Country of Origin: China (Liu Bao)
You might be saying to yourself what is Dark tea? Don’t be surprised if you are crossing this term for the first time. In fact, we find it amazing that in the world of tea, you can always learn new things. To begin with, there are 5 main types of varietals of tea, namely, white, black, green, oolong and pu-erh (herbals are seperate as they aren't the same plant that these are). You can find it in almost every standard tea books that those are the 5 main types; however, if you look a bit deeper, you will find that Dark tea is the larger set, in which Pu-erh tea belongs in. This term, Dark tea, is highly replaced with Pu-erh, because in the western world, it is the only/main Dark tea that is consumed and sold.
In 2008, China recognized Dark tea from Yunnan as being geographically protected meaning this is the only dark tea that can be called Pu-erh despite the fact that a number of other provinces produce fermented dark teas using much the same process and tea plant varieties. So quite literally all Pu-erh tea is Dark tea but not all Dark tea is Pu-erh. Sort of like Kona coffee is only from Kona or how Champagne can only be called Champagne if it's from the Champagne region. Much the same with Darjeeling tea in India.
Our Three Cranes Dark Tea is from the Liu Bao Village in Guangxi. Liu Bao tea, is a tea of history. It is one of the oldest styles of tea preparation that is still preserved and drank to this day. It is an excellent example of the trade routes that existed many years ago when the nomadic people of faraway places used to depend on the tea supply received from the warmer climates of China. The fermentation that the tea undergoes helps it survive the long journeys. "Liu Bao" literally translates as "Six Castles," which refers to the forts in the specific part of Guangxi long ago.
Liu Bao dates back to the Tang Dynasty (618 - 907). Of course, its production and drinking ways had very little in common with the Liu Bao we know today, but they were producing their own tea and trade. Later during the Qing Dynasty (1644 - 1912), it was one of the most highly prized teas. Nobles would drink it daily for health and beauty or as a gift it to visitors and travelers.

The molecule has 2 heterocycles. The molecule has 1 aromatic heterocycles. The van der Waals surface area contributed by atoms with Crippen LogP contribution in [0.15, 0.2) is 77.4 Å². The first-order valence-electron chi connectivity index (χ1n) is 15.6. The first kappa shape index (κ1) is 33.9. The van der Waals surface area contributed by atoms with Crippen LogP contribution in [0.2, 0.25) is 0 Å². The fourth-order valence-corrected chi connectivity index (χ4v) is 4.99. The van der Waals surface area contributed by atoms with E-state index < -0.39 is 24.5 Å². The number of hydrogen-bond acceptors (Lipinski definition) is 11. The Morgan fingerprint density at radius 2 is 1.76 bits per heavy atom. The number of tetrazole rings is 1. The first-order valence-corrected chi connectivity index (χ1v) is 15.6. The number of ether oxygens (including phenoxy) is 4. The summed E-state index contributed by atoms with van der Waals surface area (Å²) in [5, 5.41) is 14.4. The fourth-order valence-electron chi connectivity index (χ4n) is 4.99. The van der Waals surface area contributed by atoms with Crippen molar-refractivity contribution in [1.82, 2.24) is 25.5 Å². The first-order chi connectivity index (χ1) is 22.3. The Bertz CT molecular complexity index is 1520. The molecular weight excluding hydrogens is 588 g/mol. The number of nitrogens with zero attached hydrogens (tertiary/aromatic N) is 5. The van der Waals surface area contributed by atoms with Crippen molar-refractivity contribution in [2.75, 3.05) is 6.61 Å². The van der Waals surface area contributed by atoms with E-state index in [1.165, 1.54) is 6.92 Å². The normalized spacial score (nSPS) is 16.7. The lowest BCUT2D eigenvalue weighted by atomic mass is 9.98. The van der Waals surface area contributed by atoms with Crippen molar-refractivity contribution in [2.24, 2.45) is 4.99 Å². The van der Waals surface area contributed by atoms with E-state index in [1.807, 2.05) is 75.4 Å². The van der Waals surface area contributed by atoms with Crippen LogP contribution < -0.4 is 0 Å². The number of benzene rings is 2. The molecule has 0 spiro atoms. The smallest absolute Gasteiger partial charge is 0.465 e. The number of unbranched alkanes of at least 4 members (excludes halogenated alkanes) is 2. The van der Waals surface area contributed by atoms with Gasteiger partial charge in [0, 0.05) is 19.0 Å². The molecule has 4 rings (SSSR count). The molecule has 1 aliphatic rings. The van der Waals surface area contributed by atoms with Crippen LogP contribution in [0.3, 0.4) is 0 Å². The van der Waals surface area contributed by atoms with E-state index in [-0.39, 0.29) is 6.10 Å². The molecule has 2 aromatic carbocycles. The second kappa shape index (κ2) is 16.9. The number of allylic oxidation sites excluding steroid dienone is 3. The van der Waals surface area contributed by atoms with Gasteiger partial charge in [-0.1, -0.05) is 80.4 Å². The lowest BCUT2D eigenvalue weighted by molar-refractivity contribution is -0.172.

The processing methods of Liu Bao served as the base for modern-day Ripe (Shou) Pu-erh preparation (which developed fully in the 1970s). The two teas go through very similar processing partially because they are both part of the Dark tea category. First, the raw tea leaves undergo gradual pan-frying, rolling, and drying stages, becoming the loose-leaf. Next, tea leaves are piled and exposed to high humidity until reaching the desired fermentation level. Finally, the leaves are steamed and pressed into large bamboo baskets. After the tea leaves are packed into the baskets, they are left to air-dry for several months and then aged even further.
It is an excellent tea, with the fermentation process acting as a probiotic of a sort it is known for possibly clearing intestines. When drunk after eating, it may break down heavier foods and aid digestion. Dark tea is also known to have a calming effect that may clear the mind and help focus. Many notice that drinking Dark tea is both comforting and motivating. In a sense, it is a tea of contrasts, which is indeed what we love about it.
Ingredients: Single Origin Premium Loose Leaf Tea